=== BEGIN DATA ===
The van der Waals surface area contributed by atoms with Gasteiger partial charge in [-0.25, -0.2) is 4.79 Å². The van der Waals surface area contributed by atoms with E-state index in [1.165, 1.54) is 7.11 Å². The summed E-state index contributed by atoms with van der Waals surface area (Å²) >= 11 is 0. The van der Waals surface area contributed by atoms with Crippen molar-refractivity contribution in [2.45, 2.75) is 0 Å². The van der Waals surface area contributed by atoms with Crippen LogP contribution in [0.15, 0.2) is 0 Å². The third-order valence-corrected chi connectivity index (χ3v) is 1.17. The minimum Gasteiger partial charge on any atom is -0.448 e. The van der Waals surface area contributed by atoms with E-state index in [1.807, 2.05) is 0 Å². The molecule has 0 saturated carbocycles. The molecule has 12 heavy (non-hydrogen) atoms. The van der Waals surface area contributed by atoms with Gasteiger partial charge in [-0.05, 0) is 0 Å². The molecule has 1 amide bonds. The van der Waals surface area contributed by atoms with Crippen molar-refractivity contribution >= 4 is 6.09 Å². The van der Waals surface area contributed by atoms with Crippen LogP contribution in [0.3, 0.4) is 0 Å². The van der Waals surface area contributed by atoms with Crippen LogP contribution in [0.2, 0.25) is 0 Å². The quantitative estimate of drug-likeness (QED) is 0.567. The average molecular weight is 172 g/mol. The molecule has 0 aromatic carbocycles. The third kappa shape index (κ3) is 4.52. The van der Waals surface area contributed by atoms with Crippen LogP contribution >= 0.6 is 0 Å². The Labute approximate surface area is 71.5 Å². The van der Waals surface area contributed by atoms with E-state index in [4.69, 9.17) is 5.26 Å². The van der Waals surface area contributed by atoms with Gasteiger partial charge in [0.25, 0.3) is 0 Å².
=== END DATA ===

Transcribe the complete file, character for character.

The van der Waals surface area contributed by atoms with Gasteiger partial charge in [-0.25, -0.2) is 4.79 Å². The van der Waals surface area contributed by atoms with E-state index in [1.165, 1.54) is 7.11 Å². The summed E-state index contributed by atoms with van der Waals surface area (Å²) >= 11 is 0. The van der Waals surface area contributed by atoms with Crippen molar-refractivity contribution in [2.45, 2.75) is 0 Å². The van der Waals surface area contributed by atoms with Crippen LogP contribution in [0.15, 0.2) is 0 Å². The third-order valence-corrected chi connectivity index (χ3v) is 1.17. The minimum Gasteiger partial charge on any atom is -0.448 e. The van der Waals surface area contributed by atoms with E-state index in [1.807, 2.05) is 0 Å². The molecule has 0 saturated carbocycles. The molecule has 12 heavy (non-hydrogen) atoms. The van der Waals surface area contributed by atoms with Gasteiger partial charge in [-0.05, 0) is 0 Å². The molecule has 1 amide bonds. The van der Waals surface area contributed by atoms with Crippen molar-refractivity contribution >= 4 is 6.09 Å². The van der Waals surface area contributed by atoms with Crippen LogP contribution in [0.3, 0.4) is 0 Å². The van der Waals surface area contributed by atoms with Crippen LogP contribution in [0.2, 0.25) is 0 Å². The quantitative estimate of drug-likeness (QED) is 0.567. The average molecular weight is 172 g/mol. The molecule has 0 aromatic carbocycles. The third kappa shape index (κ3) is 4.52. The van der Waals surface area contributed by atoms with Crippen LogP contribution >= 0.6 is 0 Å². The Labute approximate surface area is 71.5 Å². The van der Waals surface area contributed by atoms with E-state index in [4.69, 9.17) is 5.26 Å². The van der Waals surface area contributed by atoms with Gasteiger partial charge in [0.25, 0.3) is 0 Å².